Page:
Simple Things Make a Big Difference

My first career experience in health care started at the age of 15 as a certified nursing assistant in my local small town nursing home. I have many stories about that time in my life and realize now, how it helped structure my future career in nursing and my current approach to improving the patient experience. I learned to understand the needs of patients at a very young age, simply because I had a strong desire to make their day the best it could be. I empathized with their situation and wanted to help them regain some control in their life, even if it was through the smallest action.

 

One memory rises to the top. I worked afternoon shifts regularly as I was attending high school during the day. My duties included evening snacks and helping patients get ready for bed. One particular night, I was assisting a female patient who asked if I could get her a cup of cold coffee. I told her I could certainly do that, but was curious as to why she would like her coffee to be cold. She told me that when she was a young girl, her mother would let her drink coffee with her but didn't want her to get burned, so her coffee was always cold. As she was telling me the story, she smiled, paused and said, "When I drink cold coffee, I remember those times with my mother and it makes me happy again."

 

We believe that the patient experience is influenced by many factors that we must continually assess and prioritize, according to the highest patient and family impact.I still remember how I felt at that moment and needed to make sure she received cold coffee every evening regardless of whether I worked or not. I spoke with the charge nurse and asked if she could add this request to the patient's care plan and also left a message for the kitchen. Such a simple thing to do that could make a difference for this patient who suffered many limitations in her life and spent most evenings alone.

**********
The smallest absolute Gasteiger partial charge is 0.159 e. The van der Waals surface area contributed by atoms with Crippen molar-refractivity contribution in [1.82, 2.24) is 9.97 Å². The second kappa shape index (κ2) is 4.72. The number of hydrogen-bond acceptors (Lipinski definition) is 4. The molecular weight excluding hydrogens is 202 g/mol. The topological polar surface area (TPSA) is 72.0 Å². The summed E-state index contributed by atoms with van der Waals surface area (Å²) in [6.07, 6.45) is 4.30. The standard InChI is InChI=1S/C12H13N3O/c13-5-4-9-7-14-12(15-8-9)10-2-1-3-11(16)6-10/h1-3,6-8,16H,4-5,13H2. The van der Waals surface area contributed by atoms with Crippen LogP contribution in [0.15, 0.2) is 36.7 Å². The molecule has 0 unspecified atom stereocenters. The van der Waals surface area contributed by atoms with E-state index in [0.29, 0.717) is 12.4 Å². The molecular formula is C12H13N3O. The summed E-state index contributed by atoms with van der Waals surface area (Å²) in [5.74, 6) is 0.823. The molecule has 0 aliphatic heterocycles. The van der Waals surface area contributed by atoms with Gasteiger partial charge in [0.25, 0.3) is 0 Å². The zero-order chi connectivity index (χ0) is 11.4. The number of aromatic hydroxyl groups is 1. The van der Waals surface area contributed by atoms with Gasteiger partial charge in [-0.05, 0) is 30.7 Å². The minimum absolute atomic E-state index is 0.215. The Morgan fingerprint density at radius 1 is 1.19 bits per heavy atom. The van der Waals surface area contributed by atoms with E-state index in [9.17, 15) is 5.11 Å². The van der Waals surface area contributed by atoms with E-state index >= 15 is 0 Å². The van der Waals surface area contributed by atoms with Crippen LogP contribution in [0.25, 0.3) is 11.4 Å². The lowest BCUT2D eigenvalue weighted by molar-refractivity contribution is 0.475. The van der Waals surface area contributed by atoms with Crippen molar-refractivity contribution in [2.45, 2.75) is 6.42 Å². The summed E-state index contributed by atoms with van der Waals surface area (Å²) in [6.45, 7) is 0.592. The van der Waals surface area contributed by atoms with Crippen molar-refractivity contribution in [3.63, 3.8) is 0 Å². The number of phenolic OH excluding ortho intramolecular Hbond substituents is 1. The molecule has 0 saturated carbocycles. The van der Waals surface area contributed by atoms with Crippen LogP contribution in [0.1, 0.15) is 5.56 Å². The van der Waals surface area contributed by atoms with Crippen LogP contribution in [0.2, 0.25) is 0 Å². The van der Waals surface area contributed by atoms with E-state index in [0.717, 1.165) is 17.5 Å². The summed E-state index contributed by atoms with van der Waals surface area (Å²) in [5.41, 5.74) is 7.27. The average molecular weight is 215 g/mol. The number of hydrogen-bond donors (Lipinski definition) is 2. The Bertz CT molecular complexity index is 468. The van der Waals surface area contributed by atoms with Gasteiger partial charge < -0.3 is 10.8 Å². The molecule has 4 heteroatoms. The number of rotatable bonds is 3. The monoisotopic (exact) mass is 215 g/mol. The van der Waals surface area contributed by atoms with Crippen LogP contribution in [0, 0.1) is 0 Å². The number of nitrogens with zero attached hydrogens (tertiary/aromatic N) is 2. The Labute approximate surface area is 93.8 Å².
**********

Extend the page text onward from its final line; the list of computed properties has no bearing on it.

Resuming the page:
This story serves as an ongoing reminder of two things. First, often what our patients need are small things and secondly, what I think is important for the patient may not be the most important thing to them. The only way we truly know what our patients need and how they feel is to ask them. If this patient had not explained how drinking cold coffee made her feel, I am not sure I would have taken the time to talk to the nurse and notify the kitchen. The patient experience is unique to every individual and is a combination of many factors that precede our moments with our patients and families.

 

I often use a formula I developed to explain the patient experience: Standardization + Individualization = Exceptional Patient Experience. We often spend the majority of our time on the standardization element, when patients are really looking for individualization. Both elements are important and necessary, but our patients "feel" and reflect upon the individualization element—what happened during their own care experience—rather than the technical aspects of their care.

 

UW Health is committed to improving the patient experience. It may seem simple, but it is actually quite complex. My dyad/physician partner, Dr. Emily Winslow and I believe that our employees come to work every day with the intention of providing high quality care to our patients. We also believe that the patient experience is influenced by many factors that we must continually assess and prioritize, according to the highest patient and family impact.

 

As we move forward, three areas of focus will help us structure our work: people, processes and place. Nurses in our organization play an especially significant role in how patients and families experience UW Health. Every day they have the power to change lives through extraordinary means that are often defined by our patients as small, yet significant actions of listening, compassion and empathy. Together, we look forward to working with them and all staff and faculty on this journey to excellence.